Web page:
In a preferred embodiment, the source beam is orbitally rotated by two mirrors, each mounted on respective torsion rods having rotational axis orthogonal to each other and being oscillated at a constant amplitude in phase locked 90° phase relationship with each other. The source beam is incident upon one of those two mirrors at its rotational axis, is reflected to the other and is incident therewith along its rotational axis and is reflected from that second mirror at an angle to the axis thereby established such that the orbitally rotated beam describes a substantially conical surface coaxial with the established optical axis. Then, because the established or actual axis of the orbiting beam does not in fact coincide with the test member path, that beam is divided, by a pattern-dividing mirror, into two separate paths in each of which the beam sweeps or orbits through complementary 180° arc portions of a circle. The divided beams are then directed, via various folding mirrors and relay mirrors, to a respective pair of conical reflector segments positioned concentrically on opposite sides of the test member path. The conical reflector segments direct the divided beams to near-normal incidence with the test member path such that, assuming a smooth surface on the test member, the beam is reflected back toward the respective reflector segments where it is again reflected back through the respective optical elements to a pair of detectors located at respective, optically identical, focal points located, in the preferred embodiment, inside the "cone" defined by the incoming rotation beam. However, if the test member surface contains irregularities, the reflected beam will be scattered and displaced by differing amounts from its normal return path such that less or no radiation is sensed at the detectors.
The optical elements associated with one or both of the divided beam paths may be made movable relatively toward and away from one another to facilitate the lateral insertion and removal of a cable.
The detectors provide electrical signals indicative of the intensity of the reflected radiation and those signals are utilized to provide an indication of the texture of the surface of the test member. Circuitry responsive to the detector signal first removes extraneous responses caused by the optics and then determines the average noise level of the signal. That latter value may then be compared with a reference level to indicate when the surface roughness of the test member has exceeded a permissible level.
FIG. 1 is a simplified schematic diagram of an idealized equivalent optical system in accordance with the monitor of the present invention;
FIG. 2 is a simplified schematic view of an actual optical system in accordance with the monitor of the present invention;
FIG. 3 is a simplified perspective view of one mounting arrangement for the optical system of the monitor of the present invention;
FIG. 4 is a simplified perspective view of an alternate mounting arrangement for the optical system of the monitor of the present invention; and
FIG. 5 is a schematic block diagram of the monitor of the invention, including the utilization circuitry.
Referring to FIG. 1, an idealized equivalent optical system 160 for the monitor of the present invention is depicted in simplified schematical diagram form. A generally circular test member, shown here as an elongated coated cable 115, is caused to move along a path 120 in the direction indicated by arrow 116. The cable 115 at this stage of manufacture may range in diameter from less than 0.3 inch to greater than 1.6 inch. In this idealized arrangement, the axis of the optical system to be disclosed also coincides with centerline 120 of the path of the cable 115. In the illustrated embodiment, the cable 115 may typically comprise the metal center conductor and overlying semiconductive coating of a high voltage cable prior to the formation thereover of a tubular insulating covering. The semiconductive coating is generally formed over the center conductor by means of an extrusion process. The outer surface of that semiconductor coating is preferably smooth, however, it may occasionally contain a certain roughness or coarseness of texture which is unesirable, especially if it includes relatively large amplitude irregularities or discontinuities such as "pip" 125. A "pip" is the term given to discontinuities in the cable surface which may be about 1-10 mils more or less in height and 5-40 mils more or less in length or width. The so-called "pips" may give rise to certain voltage breakdown and corona phenomena which can provide damaging to the cable.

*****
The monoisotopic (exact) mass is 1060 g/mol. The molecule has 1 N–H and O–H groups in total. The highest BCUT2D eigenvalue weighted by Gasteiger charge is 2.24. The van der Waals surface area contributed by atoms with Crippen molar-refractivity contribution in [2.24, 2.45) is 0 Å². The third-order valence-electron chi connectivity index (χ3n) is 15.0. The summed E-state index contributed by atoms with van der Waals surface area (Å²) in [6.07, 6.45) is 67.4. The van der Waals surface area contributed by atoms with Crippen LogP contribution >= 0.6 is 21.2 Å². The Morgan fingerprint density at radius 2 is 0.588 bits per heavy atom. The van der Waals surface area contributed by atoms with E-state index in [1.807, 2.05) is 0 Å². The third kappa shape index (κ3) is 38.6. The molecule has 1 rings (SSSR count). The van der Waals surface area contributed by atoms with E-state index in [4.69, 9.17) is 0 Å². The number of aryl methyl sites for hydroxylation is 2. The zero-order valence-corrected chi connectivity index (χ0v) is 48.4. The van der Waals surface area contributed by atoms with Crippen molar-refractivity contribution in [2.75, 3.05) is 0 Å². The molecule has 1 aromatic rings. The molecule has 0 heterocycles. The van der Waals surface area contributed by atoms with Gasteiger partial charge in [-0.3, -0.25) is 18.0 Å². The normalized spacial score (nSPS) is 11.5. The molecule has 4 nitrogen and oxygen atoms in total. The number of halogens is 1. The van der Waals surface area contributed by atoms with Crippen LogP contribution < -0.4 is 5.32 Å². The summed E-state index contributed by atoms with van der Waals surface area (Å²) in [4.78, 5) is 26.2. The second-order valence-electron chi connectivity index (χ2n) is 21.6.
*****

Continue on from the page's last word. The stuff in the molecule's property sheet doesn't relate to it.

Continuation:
In order to detect such pips, preferably prior to the application of the insulating coating, the present optical monitoring system helically scans substantially the entire outer surface of cable 115. More specifically, a relatively thin but intense beam 110 of light, as for instance from a laser 100, at source focus SF on optical axis 120, is caused, by beam rotating mechanism 105, to orbitally rotate about axis 120, as indicated by arrow 130, at an angle to the axis such that its path describes the approximate surface of a cone having its apparent apex at source focus SF and being coaxial with optical axis 120.
The rotating beam 110 is directed toward the inner surface of a truncated conical reflector 114 which is coaxial with the optical axis and cable path 120. The cable 115 moves longitudinally along path 120 through the reflector 114 and generally toward the source focus SF.
The angle of the reflector 114 and the angle therewith of the incident beam 110 are preselected such that the beam is redirected, as beam 11, in a direction which is nearly, but not actually, normal to the cable path 120. Typically, beam 111 will be incident upon cable 115 at an angle of 88° therewith. This slight deviation of incident beam 111 from 90° ensures that the radiant energy reflected from the surface of cable 115 and generally indicated as beam 112 is returned over a path different than that of incident beams 110 and 111 to avoid interference between source and detection elements.